POLICE / PROSECUTOR UPDATE - JANUARY 1999
OWI / "Endangerment"
Resisting Law Enforcement/"Force"
This month we will briefly examine a couple of issues raised by recent court decisions.
First, we will look at the "endangerment" element of Operating a Vehicle While
Intoxicated. IC 9-13-2-86 defines "intoxicated" in part as "under the influence of (1)
alcohol . . . so that there is an impaired condition of thought and action and the loss of
normal control of a person's faculties to an extent that endangers a person." The court in
this case stated that the element of endangerment is proved by evidence that the
defendant's condition or manner of operating the vehicle could have endangered any
person, including the public, the police, or the defendant. Proof that the defendant's
condition rendered operation of the vehicle unsafe is sufficient to establish endangerment.
Based on this law, the State proved endangerment. A police officer observed
defendant's vehicle leaving a parking lot at 2:00 a.m. without the headlights on. The vehicle
veered onto the center double yellow line with its front and rear left tires. The vehicle was
determined by radar to be traveling 51 m.p.h. in a clearly marked 30 m.p.h. zone. Alcohol
was found in the vehicle, and the defendant admitted to having consumed three or four
beers earlier. The defendant smelled strongly of alcohol, his eyes were bloodshot, and his
speech was very slurred. He failed the horizontal gaze nystagmus sobriety test and the
"counting backward" test. This evidence supported the conclusion that the defendant's
driving ability was impaired to an extent that endangered himself and/or others.
The next case dealt with Resisting Law Enforcement, and the meaning of the
terms "force" and "fleeing" as those terms are used in the statute.
The facts reveal that a welfare worker, accompanied by a police officer, went to the
defendant's house to investigate a report of child abuse. The defendant met them at the
door and spoke with the welfare worker. The officer advised the defendant that he should
cooperate, to which the defendant responded that the reason for the visit was unfounded
and he would "have to respectfully resist." The defendant then stated he was going back
into the house, and the officer told him not to. The defendant did so anyway and shut and
locked the door behind him. The officer twice demanded that he open the door. When he
didn't do so, the officer forced open the door, entered the house, and informed the
defendant he was under arrest. The defendant stopped at the door and said he was not
going, that the officer would "have to physically take me out of this house." He put his
hands on the sides of the doorway to hold himself in the doorway, but the officer pushed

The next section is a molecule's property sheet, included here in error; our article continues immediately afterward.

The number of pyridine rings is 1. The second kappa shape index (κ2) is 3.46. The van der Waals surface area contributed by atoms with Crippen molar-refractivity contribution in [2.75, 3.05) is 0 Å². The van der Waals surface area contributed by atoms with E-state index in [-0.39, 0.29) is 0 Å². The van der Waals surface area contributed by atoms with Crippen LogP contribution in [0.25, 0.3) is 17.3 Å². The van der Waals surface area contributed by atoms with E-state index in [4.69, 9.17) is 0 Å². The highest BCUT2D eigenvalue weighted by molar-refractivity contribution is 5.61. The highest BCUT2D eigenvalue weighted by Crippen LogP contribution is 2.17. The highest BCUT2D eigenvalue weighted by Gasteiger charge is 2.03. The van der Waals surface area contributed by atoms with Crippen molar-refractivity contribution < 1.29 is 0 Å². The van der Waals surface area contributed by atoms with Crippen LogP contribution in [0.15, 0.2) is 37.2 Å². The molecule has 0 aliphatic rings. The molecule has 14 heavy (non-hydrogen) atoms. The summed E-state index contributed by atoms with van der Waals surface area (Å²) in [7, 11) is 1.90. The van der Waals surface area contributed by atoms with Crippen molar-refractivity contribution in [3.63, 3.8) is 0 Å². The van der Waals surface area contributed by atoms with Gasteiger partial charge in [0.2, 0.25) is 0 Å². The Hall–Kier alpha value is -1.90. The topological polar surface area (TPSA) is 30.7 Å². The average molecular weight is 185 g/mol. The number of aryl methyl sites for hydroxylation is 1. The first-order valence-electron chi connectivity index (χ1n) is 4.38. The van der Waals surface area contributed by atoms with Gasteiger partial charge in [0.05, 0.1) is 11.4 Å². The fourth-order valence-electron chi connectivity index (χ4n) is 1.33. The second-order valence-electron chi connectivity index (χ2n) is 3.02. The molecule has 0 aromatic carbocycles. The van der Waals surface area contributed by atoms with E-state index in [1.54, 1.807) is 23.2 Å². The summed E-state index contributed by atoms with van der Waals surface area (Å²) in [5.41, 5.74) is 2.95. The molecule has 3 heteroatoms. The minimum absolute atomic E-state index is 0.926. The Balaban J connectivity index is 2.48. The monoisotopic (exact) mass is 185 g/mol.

him outside. The defendant resisted having handcuffs put on him, forcing the officer to
move his arms to put on the handcuffs. The defendant then dropped to his knees and told
the officer that he would have to drag him to the police car. The defendant was convicted
of Resisting by fleeing into the house and by forcibly resisting.
The defendant contended that his act of walking into his house did not constitute
fleeing, that all cases dealing with fleeing involved running or jumping or high speed
chases. However, the court of appeals stated that whether a "flight" has occurred does not
require an inquiry into the speed, mode, and manner of retreat from a law enforcement
officer. "Flight" simply means a knowing attempt to escape law enforcement when the
defendant is aware that a law enforcement officer has ordered him to stop or to remain in
place. The defendant's movement need not be swift.
The defendant also contended he did not forcibly resist. He only passively resisted
the officer. He argued that "force" implies acts of strength, power, or violence directed
toward a law enforcement officer. The court of appeals said this definition was too
restrictive and that Indiana cases in the past have rejected the "passive resistance"
argument. Here the defendant physically resisted leaving the house by grabbing the door
frame, requiring the officer to shove him through the doorway to get him outside. Then,
once outside, the defendant refused to get up and walk, forcing the officer to lift him to his
feet. This evidence was sufficient to prove the defendant acted with the required force in
resisting the officer.
Weaver v. State, 702 N.E.2d 750 (Ind. Ct. App. 1998).
Wellman v. State, ___ N.E.2d ___ (Ind. Ct. App. 12/02/98).
This is a publication of the Clark County Prosecuting Attorney, covering
various topics of interest to law enforcement officers. It is directed
solely toward issues of evidence, criminal law and procedure. Please
consult your city, town, or county attorney for legal advice relating to
civil liability. Please direct any suggestions you may have for future
issues to Steve Stewart at 285-6264.